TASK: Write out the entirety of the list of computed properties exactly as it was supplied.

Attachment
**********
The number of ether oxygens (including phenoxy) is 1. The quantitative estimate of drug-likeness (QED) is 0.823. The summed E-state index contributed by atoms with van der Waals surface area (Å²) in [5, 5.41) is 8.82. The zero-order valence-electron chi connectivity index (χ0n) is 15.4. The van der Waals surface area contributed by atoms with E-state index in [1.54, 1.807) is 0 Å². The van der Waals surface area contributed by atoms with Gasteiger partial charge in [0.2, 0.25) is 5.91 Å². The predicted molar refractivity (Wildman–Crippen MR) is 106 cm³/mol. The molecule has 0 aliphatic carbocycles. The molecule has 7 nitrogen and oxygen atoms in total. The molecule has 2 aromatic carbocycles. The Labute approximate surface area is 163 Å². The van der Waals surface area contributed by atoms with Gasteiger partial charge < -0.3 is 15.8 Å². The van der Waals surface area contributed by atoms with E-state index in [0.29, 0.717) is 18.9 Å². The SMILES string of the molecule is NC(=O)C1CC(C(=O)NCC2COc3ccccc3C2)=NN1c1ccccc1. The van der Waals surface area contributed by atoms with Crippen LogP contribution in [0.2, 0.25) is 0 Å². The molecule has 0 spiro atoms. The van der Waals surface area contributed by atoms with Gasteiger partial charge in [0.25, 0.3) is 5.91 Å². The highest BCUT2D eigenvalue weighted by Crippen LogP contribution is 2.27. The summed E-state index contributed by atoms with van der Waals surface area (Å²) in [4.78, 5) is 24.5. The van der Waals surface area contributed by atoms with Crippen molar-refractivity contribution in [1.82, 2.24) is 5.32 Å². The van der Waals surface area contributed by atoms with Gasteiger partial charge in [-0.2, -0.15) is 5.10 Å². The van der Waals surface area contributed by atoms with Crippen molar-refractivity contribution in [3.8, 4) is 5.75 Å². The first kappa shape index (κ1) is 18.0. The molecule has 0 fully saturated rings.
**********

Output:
The number of ether oxygens (including phenoxy) is 1. The quantitative estimate of drug-likeness (QED) is 0.823. The summed E-state index contributed by atoms with van der Waals surface area (Å²) in [5, 5.41) is 8.82. The zero-order valence-electron chi connectivity index (χ0n) is 15.4. The van der Waals surface area contributed by atoms with E-state index in [1.54, 1.807) is 0 Å². The van der Waals surface area contributed by atoms with Gasteiger partial charge in [0.2, 0.25) is 5.91 Å². The predicted molar refractivity (Wildman–Crippen MR) is 106 cm³/mol. The molecule has 0 aliphatic carbocycles. The molecule has 7 nitrogen and oxygen atoms in total. The molecule has 2 aromatic carbocycles. The Labute approximate surface area is 163 Å². The van der Waals surface area contributed by atoms with Gasteiger partial charge < -0.3 is 15.8 Å². The van der Waals surface area contributed by atoms with E-state index in [0.29, 0.717) is 18.9 Å². The SMILES string of the molecule is NC(=O)C1CC(C(=O)NCC2COc3ccccc3C2)=NN1c1ccccc1. The van der Waals surface area contributed by atoms with Crippen LogP contribution in [0.2, 0.25) is 0 Å². The molecule has 0 spiro atoms. The van der Waals surface area contributed by atoms with Gasteiger partial charge in [0.25, 0.3) is 5.91 Å². The highest BCUT2D eigenvalue weighted by Crippen LogP contribution is 2.27. The summed E-state index contributed by atoms with van der Waals surface area (Å²) in [4.78, 5) is 24.5. The van der Waals surface area contributed by atoms with Crippen molar-refractivity contribution in [1.82, 2.24) is 5.32 Å². The van der Waals surface area contributed by atoms with Gasteiger partial charge in [-0.2, -0.15) is 5.10 Å². The van der Waals surface area contributed by atoms with Crippen molar-refractivity contribution in [3.8, 4) is 5.75 Å². The first kappa shape index (κ1) is 18.0. The molecule has 0 fully saturated rings.